Published: October 30, 2012
Source: Personal Copy
Recommended for readers interested in women's studies and Biblical interpretation
Strong-willed and independent, Rachel Held Evans couldn't sew a button on a blouse before she embarked on a radical life experiment--a year of biblical womanhood. Intrigued by the traditionalist resurgence that led many of her friends to abandon their careers to assume traditional gender roles in the home, Evans decides to try it for herself, vowing to take all of the Bible's instructions for women as literally as possible for a year.
Pursuing a different virtue each month, Evans learns the hard way that her quest for biblical womanhood requires more than a "gentle and quiet spirit" (1 Peter 3:4). It means growing out her hair, making her own clothes, covering her head, obeying her husband, rising before dawn, abstaining from gossip, remaining silent in church, and even camping out in the front yard during her period.
See what happens when a thoroughly modern woman starts referring to her husband as "master" and "praises him at the city gate" with a homemade sign. Learn the insights she receives from an ongoing correspondence with an Orthodox Jewish woman, and find out what she discovers from her exchanges with a polygamist wife. Join her as she wrestles with difficult passages of scripture that portray misogyny and violence against women.
With just the right mixture of humor and insight, compassion and incredulity, "A Year of Biblical Womanhood" is an exercise in scriptural exploration and spiritual contemplation. What does God truly expect of women, and is there really a prescription for biblical womanhood? Come along with Evans as she looks for answers in the rich heritage of biblical heroines, models of grace, and all-around women of valor.
This was one of those books that was....exactly what you would think it would be. That isn't a bad thing...it just is what it is. I think the first issue that I should address is the similarity between this book and A.J. Jacob's The Year of Living Biblically. Yes, they are similar--and Evans even mentions that in one point. However, I really feel that Evans has the upper hand in this face off. For one thing, this book has a better focus than A.J. Jacobs' work. While Jacobs seems to come from the viewpoint of, "Hey, let's try to be religious," Evans goes into her project to explore an issue--Biblical Womanhood--that she encounters in her own life.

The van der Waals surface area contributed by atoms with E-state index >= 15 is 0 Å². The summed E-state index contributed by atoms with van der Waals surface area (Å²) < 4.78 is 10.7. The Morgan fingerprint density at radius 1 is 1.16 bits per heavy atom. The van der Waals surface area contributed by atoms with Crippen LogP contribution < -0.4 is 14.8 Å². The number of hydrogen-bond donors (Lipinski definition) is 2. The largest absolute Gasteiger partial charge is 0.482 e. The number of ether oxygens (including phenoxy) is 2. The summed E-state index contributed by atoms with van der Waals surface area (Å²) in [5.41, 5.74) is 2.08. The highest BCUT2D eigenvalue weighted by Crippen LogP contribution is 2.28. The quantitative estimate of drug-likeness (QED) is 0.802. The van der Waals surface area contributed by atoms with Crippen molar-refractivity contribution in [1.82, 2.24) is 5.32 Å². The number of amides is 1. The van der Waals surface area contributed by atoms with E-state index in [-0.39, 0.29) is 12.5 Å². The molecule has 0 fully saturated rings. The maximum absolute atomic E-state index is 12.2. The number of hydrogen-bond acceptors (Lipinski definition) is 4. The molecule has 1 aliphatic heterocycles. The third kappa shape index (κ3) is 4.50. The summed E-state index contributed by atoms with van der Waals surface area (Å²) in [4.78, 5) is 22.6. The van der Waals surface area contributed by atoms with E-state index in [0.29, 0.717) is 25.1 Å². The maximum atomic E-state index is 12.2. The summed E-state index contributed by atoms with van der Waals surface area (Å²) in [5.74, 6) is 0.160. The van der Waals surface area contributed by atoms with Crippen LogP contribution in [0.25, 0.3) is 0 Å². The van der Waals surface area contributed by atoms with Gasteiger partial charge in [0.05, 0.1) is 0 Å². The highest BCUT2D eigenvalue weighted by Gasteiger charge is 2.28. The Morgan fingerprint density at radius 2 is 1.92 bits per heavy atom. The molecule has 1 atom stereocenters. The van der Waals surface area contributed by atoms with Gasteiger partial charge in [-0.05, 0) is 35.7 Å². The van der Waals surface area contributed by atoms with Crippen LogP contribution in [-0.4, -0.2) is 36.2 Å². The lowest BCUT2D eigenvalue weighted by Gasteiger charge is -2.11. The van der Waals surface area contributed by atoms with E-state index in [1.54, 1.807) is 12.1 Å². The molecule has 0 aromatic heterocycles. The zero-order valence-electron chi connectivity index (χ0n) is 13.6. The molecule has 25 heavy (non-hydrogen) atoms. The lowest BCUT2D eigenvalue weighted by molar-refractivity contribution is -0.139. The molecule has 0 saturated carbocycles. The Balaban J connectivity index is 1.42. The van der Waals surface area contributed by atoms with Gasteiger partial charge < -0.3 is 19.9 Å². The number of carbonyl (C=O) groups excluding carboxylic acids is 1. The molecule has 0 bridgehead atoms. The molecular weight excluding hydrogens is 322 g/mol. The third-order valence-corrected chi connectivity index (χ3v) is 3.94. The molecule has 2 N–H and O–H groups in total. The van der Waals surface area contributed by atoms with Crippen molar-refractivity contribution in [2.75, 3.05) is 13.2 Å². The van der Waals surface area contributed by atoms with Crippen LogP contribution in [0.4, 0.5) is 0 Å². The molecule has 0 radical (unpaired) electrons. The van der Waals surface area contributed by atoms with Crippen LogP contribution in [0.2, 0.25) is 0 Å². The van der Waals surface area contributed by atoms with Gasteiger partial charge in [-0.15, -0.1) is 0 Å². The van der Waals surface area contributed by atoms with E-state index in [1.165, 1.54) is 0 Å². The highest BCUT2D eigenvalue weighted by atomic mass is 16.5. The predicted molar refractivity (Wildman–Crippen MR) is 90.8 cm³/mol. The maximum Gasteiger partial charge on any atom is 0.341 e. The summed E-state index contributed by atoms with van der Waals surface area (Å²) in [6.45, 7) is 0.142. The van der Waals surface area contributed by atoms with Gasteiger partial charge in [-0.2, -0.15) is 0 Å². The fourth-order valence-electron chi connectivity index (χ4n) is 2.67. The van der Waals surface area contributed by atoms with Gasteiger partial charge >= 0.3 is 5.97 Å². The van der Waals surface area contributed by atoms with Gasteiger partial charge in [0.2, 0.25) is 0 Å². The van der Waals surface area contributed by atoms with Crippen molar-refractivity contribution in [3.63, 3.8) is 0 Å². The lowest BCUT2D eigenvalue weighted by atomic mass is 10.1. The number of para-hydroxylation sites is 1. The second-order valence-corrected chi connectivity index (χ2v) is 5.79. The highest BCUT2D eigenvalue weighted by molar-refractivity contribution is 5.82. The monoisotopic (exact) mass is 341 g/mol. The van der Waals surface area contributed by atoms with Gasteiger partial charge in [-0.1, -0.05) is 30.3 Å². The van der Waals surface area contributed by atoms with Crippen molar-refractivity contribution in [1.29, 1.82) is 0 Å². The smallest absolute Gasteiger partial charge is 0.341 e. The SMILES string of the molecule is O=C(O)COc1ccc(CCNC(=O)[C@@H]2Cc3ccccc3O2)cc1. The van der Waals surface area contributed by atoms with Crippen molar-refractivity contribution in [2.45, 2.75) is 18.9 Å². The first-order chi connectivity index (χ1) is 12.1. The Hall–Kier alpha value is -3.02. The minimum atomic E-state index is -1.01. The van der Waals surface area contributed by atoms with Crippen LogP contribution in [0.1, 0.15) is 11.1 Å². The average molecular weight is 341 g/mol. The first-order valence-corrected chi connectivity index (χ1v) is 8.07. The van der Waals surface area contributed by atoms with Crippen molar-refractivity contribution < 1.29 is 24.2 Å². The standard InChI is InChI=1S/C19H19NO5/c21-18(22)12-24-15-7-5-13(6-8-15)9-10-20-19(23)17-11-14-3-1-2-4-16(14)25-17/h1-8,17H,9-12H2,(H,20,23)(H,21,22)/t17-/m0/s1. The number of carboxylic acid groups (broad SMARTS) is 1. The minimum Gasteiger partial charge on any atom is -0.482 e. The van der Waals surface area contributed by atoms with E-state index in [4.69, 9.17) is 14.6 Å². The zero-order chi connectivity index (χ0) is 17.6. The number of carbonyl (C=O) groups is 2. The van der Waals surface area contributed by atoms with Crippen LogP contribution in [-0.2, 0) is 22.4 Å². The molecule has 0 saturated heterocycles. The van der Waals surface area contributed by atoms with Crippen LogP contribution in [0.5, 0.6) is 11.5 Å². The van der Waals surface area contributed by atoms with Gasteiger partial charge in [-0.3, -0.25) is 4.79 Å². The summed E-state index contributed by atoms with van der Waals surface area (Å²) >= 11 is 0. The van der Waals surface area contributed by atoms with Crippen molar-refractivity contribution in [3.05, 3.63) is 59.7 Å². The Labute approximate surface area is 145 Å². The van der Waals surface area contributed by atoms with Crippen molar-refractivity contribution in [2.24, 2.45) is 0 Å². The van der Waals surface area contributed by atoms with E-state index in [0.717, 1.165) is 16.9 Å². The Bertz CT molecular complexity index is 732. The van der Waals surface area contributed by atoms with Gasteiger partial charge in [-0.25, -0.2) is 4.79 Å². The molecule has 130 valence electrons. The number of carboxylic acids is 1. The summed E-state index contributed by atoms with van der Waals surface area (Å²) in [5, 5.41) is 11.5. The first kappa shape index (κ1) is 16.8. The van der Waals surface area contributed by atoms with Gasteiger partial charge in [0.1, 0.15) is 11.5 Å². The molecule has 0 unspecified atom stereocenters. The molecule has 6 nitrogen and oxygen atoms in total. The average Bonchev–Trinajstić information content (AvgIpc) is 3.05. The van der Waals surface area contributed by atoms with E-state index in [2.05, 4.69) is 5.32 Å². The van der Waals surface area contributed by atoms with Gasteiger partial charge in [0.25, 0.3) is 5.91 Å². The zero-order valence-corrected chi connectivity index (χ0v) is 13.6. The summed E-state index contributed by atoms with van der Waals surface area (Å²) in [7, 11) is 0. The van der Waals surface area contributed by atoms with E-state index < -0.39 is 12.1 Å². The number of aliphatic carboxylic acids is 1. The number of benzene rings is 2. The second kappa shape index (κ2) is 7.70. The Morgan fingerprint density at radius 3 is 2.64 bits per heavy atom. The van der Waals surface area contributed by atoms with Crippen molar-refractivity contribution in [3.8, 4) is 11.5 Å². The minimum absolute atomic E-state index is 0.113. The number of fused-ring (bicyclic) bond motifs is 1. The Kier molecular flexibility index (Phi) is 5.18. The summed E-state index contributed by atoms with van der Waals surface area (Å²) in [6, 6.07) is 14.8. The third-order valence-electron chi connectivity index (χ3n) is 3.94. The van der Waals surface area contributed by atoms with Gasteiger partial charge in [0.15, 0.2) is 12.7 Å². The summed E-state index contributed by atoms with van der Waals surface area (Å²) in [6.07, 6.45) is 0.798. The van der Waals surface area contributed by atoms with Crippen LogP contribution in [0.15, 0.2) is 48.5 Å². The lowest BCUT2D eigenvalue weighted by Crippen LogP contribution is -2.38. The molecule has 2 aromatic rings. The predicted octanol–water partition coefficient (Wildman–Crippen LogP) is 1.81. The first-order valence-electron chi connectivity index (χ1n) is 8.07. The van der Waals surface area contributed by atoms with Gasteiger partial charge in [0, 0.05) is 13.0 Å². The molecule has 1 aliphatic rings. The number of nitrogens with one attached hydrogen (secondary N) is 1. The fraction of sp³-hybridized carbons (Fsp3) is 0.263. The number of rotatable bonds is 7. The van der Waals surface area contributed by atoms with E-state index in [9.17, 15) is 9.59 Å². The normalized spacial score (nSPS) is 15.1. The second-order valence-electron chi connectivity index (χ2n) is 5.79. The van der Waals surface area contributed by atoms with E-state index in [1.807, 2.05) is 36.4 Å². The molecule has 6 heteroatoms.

I will admit I had a little trouble categorizing this book in my mind. On one hand, there is a definitely "Christian Living" element to that. However, while Evans does talk about her own faith, the book itself is more of a cross between a memoir and historical research. This isn't a book I would say is JUST for Christians. It doesn't come across as preachy at all and non-Christian readers, provided they are tolerant of others' beliefs, would probably enjoy it as well, In fact, if there was a group who would be more likely to be offended by this book, it would be Conservative Evangelical Christians.
I really enjoyed Evans's writing. It was casual and conversational, but not at all glib. She is very respectful of beliefs that don't match her own--and my favorite parts were when she referred to Orthodox Judaism and her virtual friend who was serving as her expert. She also includes some of her husband's diary entries, which adds a nice dimension to her narrative.
She did visit some communities and people who were on the more extreme ends of the spectrum--the Amish, a polygamist, a quiverfull follower. I will say that, while these episodes were interesting, they didn't stick with me as much as other parts of the books. Mostly, I remember reading Evans' mishaps as she tried to adopt some extreme behaviors.
All in all, it was a readable, if not exactly surprising, book. I would recommend it to most anyone, and would definitely recommend it over other similar books.
I was not solicited for this review and I received no compensation for this post.